Lately I’ve been thinking a lot about Japan. Maybe even more than most North Americans, because I have a wonderful Japanese daughter-in-law, I’ve visited the country, and I have a great affection and admiration for the people. The earthquake, tsunami, and the ongoing nuclear threat have tested Japan and its people in many ways.

Of course, this isn’t the only major disaster in recent years: a serious earthquake in New Zealand just last month, unimaginable flooding in Australia, the devastating earthquake in Haiti last year, even the Boxing Day 2004 tsunami in southeast Asia are all vivid in our memories. And that’s a very short list, not including any manmade disasters.

It occurred to me that disaster stories have always been a mainstay of speculative fiction. My own story “Tartarus Rising” was recently published in the anthology Doomology: The Dawning Of Disasters, a collection of twenty-three examples of the form, all very different. I’ve also written a story called “The Cleansing” about a future consequence of genetic modification of crops. But why the fascination with disasters?

Apart from the fact that they’re naturally compelling, they also offer lots of narrative and dramatic potential. The moment a disaster strikes, any number of conflicts arise: man against nature, man against man, man against self, and nearly endless subcategories. There are always elements of a trial, ordeal, or quest—classic themes of fiction. Manmade, and even many natural disasters, provide the opportunity for the perennial SF strengths: allegory and cautionary prescience. But, perhaps most of all, disasters are the perfect means to reveal character.

I’ve heard it said that fiction isn’t about stories, it’s about the people the stories happen to. And a disaster scenario is guaranteed to reveal the best and the worst in a person, whether real or fictional.

In the media, much has been made of what the recent disasters have revealed about the character of the Japanese people. But these events, and even more so disasters like the earthquake in Haiti, reveal just as much about the character of the rest of the world community. Good and bad.

Maybe that’s why they’re so compelling—they teach us about ourselves as well as those with whom we share the planet. I think that’s reason to conclude that disaster stories in SF won’t be going out of fashion anytime soon.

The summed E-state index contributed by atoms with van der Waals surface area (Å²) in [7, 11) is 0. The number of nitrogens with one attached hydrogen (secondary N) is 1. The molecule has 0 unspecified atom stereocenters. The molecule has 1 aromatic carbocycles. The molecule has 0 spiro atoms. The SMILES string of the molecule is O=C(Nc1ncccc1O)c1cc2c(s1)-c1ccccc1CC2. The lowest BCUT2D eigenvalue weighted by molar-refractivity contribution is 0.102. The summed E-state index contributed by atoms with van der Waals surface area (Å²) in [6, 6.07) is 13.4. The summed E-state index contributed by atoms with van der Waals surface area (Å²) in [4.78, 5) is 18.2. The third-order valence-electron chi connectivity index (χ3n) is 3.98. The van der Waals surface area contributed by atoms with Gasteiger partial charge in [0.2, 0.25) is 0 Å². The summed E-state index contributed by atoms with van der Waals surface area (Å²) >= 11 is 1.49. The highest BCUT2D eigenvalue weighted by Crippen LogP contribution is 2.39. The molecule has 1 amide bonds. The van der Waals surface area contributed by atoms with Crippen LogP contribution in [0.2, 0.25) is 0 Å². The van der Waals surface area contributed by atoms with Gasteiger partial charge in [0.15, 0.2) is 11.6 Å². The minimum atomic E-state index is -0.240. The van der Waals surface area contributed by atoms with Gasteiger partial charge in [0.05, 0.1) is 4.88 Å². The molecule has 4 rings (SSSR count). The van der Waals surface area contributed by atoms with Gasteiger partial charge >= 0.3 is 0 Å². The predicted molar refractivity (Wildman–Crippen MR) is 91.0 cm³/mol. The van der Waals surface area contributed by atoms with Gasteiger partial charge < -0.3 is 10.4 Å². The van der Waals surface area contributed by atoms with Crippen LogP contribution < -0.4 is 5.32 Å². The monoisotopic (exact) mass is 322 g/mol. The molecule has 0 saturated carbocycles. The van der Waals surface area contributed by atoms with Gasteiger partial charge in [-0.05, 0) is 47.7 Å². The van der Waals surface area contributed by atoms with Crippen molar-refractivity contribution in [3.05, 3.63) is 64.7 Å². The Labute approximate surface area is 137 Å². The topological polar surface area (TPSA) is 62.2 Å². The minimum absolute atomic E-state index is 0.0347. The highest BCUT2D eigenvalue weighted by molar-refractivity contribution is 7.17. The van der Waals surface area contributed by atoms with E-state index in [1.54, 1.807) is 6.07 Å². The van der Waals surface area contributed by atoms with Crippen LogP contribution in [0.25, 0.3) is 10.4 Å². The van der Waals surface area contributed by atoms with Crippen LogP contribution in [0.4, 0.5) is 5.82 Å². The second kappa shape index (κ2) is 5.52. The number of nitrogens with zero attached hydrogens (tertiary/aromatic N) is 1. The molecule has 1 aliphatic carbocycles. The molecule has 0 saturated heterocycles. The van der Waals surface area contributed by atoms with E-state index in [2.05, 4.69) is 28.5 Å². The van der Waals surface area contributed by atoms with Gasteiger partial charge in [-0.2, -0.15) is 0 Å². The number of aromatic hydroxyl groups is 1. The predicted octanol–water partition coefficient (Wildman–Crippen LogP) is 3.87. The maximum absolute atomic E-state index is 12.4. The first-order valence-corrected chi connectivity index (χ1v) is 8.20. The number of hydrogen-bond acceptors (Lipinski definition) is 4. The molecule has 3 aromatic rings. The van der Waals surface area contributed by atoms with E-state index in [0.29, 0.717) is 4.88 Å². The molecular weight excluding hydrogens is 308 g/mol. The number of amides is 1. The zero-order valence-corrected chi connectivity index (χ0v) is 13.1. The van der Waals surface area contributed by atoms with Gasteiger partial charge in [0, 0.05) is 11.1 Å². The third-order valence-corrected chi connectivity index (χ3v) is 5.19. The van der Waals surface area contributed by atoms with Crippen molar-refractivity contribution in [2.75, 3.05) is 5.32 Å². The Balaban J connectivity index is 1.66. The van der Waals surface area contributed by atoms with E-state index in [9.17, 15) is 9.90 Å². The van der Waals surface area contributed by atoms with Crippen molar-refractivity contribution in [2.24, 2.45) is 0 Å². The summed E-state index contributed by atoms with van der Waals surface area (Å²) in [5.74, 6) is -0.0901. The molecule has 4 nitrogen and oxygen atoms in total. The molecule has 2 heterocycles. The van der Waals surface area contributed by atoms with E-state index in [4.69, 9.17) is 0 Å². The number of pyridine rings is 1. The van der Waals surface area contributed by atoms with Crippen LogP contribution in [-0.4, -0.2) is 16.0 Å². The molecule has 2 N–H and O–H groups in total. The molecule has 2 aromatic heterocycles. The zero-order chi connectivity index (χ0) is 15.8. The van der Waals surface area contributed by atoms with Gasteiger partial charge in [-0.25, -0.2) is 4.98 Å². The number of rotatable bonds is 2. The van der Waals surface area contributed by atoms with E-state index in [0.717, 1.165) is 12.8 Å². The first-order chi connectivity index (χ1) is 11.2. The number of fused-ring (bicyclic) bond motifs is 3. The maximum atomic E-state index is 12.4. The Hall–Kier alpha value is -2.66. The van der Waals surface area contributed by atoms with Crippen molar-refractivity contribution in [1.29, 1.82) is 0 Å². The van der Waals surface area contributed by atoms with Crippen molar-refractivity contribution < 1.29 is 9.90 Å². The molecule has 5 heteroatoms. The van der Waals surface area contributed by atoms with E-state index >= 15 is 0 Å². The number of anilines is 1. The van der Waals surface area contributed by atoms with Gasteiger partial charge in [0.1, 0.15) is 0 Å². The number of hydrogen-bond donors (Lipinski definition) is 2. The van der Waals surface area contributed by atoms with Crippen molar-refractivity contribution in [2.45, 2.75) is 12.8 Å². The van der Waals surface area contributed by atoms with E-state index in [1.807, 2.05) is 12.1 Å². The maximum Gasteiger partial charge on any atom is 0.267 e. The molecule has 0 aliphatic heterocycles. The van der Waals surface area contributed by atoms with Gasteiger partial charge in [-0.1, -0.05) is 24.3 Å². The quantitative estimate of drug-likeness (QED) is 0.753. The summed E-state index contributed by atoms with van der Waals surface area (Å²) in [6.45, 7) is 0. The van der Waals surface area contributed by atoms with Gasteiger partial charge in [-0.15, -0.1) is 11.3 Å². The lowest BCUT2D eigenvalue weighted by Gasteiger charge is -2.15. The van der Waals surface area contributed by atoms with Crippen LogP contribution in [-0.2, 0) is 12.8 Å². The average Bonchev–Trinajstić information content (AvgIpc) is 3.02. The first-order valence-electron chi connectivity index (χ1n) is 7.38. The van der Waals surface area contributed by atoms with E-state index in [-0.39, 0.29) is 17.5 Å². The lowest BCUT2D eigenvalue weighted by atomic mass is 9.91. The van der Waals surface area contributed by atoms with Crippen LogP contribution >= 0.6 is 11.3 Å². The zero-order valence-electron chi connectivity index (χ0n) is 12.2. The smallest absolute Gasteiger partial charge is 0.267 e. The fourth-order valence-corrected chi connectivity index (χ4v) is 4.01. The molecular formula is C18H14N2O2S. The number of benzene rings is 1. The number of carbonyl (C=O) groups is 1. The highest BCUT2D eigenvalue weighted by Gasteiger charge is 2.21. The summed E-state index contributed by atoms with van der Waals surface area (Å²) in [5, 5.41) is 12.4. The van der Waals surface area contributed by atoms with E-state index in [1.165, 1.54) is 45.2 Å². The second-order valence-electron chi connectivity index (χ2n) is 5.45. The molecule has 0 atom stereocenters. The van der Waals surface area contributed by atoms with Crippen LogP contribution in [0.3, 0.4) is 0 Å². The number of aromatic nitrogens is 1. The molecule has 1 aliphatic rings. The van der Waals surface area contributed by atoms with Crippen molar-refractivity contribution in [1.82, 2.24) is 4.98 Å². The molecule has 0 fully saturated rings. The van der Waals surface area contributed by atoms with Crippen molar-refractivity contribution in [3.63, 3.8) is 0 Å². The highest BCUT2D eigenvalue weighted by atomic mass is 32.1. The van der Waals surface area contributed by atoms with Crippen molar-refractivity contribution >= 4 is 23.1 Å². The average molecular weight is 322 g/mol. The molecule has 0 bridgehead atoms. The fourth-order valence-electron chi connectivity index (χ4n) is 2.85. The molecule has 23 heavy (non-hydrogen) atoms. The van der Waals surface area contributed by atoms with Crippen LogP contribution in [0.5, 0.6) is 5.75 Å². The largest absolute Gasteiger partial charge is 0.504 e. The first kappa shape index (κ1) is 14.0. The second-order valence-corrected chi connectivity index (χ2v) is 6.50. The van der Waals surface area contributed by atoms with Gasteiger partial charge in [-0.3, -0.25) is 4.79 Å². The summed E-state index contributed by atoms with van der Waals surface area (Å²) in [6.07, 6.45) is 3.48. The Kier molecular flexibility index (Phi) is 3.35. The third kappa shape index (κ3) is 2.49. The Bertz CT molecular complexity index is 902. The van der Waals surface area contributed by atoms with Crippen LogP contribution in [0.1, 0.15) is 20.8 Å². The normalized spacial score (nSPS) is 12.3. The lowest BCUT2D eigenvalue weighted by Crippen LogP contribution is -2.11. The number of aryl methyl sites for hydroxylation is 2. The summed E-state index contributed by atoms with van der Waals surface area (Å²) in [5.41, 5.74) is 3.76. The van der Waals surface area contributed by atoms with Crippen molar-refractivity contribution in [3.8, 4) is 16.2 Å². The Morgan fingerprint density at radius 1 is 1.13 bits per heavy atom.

On a completely different note, I was glad to see the newest issue of On Spec hit the stands. It includes my story "The Wind Man" about a born storyteller with a very unusual curse. I hope you'll get your hands on a copy. The whole issue is very good.



The winners of the “Canadian Tales of the Fantastic” Competition have now been posted on the website for Red Tuque Books. I mentioned in an earlier post that my story “Shakedown” picked up an Honourable Mention. Congratulations to all of the winners, especially the 1st, 2nd, and 3rd prize winners: David Routledge, Marianne Paul, and Lindsey Carmichael. Publisher David Korinetz says that all of the 13 winning stories will be published in an anthology in September of this year. I look forward to it, and I hope the contest continues for years to come. If your writing tastes tend more to mysteries, Red Tuque Books also has their Canadian Tales of the Mysterious Short Story Competition underway now.

“Shakedown” is a story about a prototype nano-sized submersible intended for operations within the human bloodstream (like Fantastic Voyage but without the inexplicable shrink ray), and the peril involved when the virtual-reality control system becomes far too real. It’s a prequel story to a full-length novel I’ve written, currently being vetted by beta readers, for which I’ll soon be seeking an agent and a publisher.